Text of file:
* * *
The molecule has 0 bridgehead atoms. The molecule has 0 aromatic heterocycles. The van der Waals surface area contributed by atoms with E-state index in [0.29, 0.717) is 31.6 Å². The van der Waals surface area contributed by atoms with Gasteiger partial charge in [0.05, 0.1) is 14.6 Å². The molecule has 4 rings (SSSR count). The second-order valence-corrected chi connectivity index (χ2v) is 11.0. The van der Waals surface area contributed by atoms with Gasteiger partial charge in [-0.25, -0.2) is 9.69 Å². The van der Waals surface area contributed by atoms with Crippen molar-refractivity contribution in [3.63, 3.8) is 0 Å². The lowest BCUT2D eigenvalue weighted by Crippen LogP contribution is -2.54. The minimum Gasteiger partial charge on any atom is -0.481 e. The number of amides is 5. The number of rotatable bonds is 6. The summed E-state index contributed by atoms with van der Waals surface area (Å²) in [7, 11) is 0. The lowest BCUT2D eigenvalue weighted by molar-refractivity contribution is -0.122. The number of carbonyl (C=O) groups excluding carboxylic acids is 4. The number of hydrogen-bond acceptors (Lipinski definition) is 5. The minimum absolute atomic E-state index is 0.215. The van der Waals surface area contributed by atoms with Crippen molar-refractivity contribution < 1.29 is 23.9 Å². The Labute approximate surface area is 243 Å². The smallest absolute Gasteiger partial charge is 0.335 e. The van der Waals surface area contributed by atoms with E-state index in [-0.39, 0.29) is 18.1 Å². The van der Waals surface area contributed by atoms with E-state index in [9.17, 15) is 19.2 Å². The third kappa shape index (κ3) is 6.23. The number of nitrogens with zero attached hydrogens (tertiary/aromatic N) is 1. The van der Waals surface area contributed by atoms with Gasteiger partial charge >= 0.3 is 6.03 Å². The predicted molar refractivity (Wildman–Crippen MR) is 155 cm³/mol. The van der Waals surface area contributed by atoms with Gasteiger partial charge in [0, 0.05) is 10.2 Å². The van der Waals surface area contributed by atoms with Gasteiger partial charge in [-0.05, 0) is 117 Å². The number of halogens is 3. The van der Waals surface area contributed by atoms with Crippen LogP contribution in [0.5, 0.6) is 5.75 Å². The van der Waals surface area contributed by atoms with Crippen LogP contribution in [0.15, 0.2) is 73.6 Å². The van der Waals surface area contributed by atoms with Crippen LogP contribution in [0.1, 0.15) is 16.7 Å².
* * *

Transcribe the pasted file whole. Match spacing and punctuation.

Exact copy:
The molecule has 0 bridgehead atoms. The molecule has 0 aromatic heterocycles. The van der Waals surface area contributed by atoms with E-state index in [0.29, 0.717) is 31.6 Å². The van der Waals surface area contributed by atoms with Gasteiger partial charge in [0.05, 0.1) is 14.6 Å². The molecule has 4 rings (SSSR count). The second-order valence-corrected chi connectivity index (χ2v) is 11.0. The van der Waals surface area contributed by atoms with Gasteiger partial charge in [-0.25, -0.2) is 9.69 Å². The van der Waals surface area contributed by atoms with Crippen molar-refractivity contribution in [3.63, 3.8) is 0 Å². The lowest BCUT2D eigenvalue weighted by Crippen LogP contribution is -2.54. The minimum Gasteiger partial charge on any atom is -0.481 e. The number of amides is 5. The number of rotatable bonds is 6. The summed E-state index contributed by atoms with van der Waals surface area (Å²) in [7, 11) is 0. The lowest BCUT2D eigenvalue weighted by molar-refractivity contribution is -0.122. The number of carbonyl (C=O) groups excluding carboxylic acids is 4. The number of hydrogen-bond acceptors (Lipinski definition) is 5. The minimum absolute atomic E-state index is 0.215. The van der Waals surface area contributed by atoms with Crippen molar-refractivity contribution < 1.29 is 23.9 Å². The Labute approximate surface area is 243 Å². The smallest absolute Gasteiger partial charge is 0.335 e. The van der Waals surface area contributed by atoms with E-state index in [-0.39, 0.29) is 18.1 Å². The van der Waals surface area contributed by atoms with E-state index in [9.17, 15) is 19.2 Å². The third kappa shape index (κ3) is 6.23. The number of nitrogens with zero attached hydrogens (tertiary/aromatic N) is 1. The van der Waals surface area contributed by atoms with Gasteiger partial charge >= 0.3 is 6.03 Å². The predicted molar refractivity (Wildman–Crippen MR) is 155 cm³/mol. The van der Waals surface area contributed by atoms with Gasteiger partial charge in [0, 0.05) is 10.2 Å². The van der Waals surface area contributed by atoms with Gasteiger partial charge in [-0.05, 0) is 117 Å². The number of halogens is 3. The van der Waals surface area contributed by atoms with Crippen LogP contribution in [0.5, 0.6) is 5.75 Å². The van der Waals surface area contributed by atoms with Crippen LogP contribution in [0.15, 0.2) is 73.6 Å². The van der Waals surface area contributed by atoms with Crippen LogP contribution in [0.1, 0.15) is 16.7 Å².